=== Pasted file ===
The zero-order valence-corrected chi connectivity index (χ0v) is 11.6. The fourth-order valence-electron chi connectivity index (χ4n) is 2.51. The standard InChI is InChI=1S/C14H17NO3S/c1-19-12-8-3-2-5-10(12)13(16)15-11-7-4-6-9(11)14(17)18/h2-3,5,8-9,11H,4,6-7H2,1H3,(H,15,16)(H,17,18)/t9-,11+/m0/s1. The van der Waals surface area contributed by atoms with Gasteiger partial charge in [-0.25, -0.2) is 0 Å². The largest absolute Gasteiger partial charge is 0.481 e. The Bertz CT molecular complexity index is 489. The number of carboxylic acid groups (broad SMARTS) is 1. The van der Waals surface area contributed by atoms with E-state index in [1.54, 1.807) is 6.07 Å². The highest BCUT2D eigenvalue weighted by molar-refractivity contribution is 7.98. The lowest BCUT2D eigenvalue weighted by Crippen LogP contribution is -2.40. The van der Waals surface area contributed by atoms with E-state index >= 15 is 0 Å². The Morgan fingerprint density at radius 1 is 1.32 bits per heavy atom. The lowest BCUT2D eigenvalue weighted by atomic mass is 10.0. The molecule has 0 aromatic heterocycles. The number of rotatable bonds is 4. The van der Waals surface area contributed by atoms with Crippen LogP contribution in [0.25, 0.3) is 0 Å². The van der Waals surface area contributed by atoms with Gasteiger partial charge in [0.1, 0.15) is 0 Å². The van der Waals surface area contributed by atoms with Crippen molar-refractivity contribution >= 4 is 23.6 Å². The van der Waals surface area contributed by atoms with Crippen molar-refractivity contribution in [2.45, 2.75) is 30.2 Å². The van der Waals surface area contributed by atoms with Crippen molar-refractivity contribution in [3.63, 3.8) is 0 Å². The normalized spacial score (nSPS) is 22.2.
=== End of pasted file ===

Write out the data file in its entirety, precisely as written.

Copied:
The zero-order valence-corrected chi connectivity index (χ0v) is 11.6. The fourth-order valence-electron chi connectivity index (χ4n) is 2.51. The standard InChI is InChI=1S/C14H17NO3S/c1-19-12-8-3-2-5-10(12)13(16)15-11-7-4-6-9(11)14(17)18/h2-3,5,8-9,11H,4,6-7H2,1H3,(H,15,16)(H,17,18)/t9-,11+/m0/s1. The van der Waals surface area contributed by atoms with Gasteiger partial charge in [-0.25, -0.2) is 0 Å². The largest absolute Gasteiger partial charge is 0.481 e. The Bertz CT molecular complexity index is 489. The number of carboxylic acid groups (broad SMARTS) is 1. The van der Waals surface area contributed by atoms with E-state index in [1.54, 1.807) is 6.07 Å². The highest BCUT2D eigenvalue weighted by molar-refractivity contribution is 7.98. The lowest BCUT2D eigenvalue weighted by Crippen LogP contribution is -2.40. The van der Waals surface area contributed by atoms with E-state index >= 15 is 0 Å². The Morgan fingerprint density at radius 1 is 1.32 bits per heavy atom. The lowest BCUT2D eigenvalue weighted by atomic mass is 10.0. The molecule has 0 aromatic heterocycles. The number of rotatable bonds is 4. The van der Waals surface area contributed by atoms with Crippen LogP contribution in [0.25, 0.3) is 0 Å². The van der Waals surface area contributed by atoms with Gasteiger partial charge in [0.1, 0.15) is 0 Å². The van der Waals surface area contributed by atoms with Crippen molar-refractivity contribution >= 4 is 23.6 Å². The van der Waals surface area contributed by atoms with Crippen molar-refractivity contribution in [2.45, 2.75) is 30.2 Å². The van der Waals surface area contributed by atoms with Crippen molar-refractivity contribution in [3.63, 3.8) is 0 Å². The normalized spacial score (nSPS) is 22.2.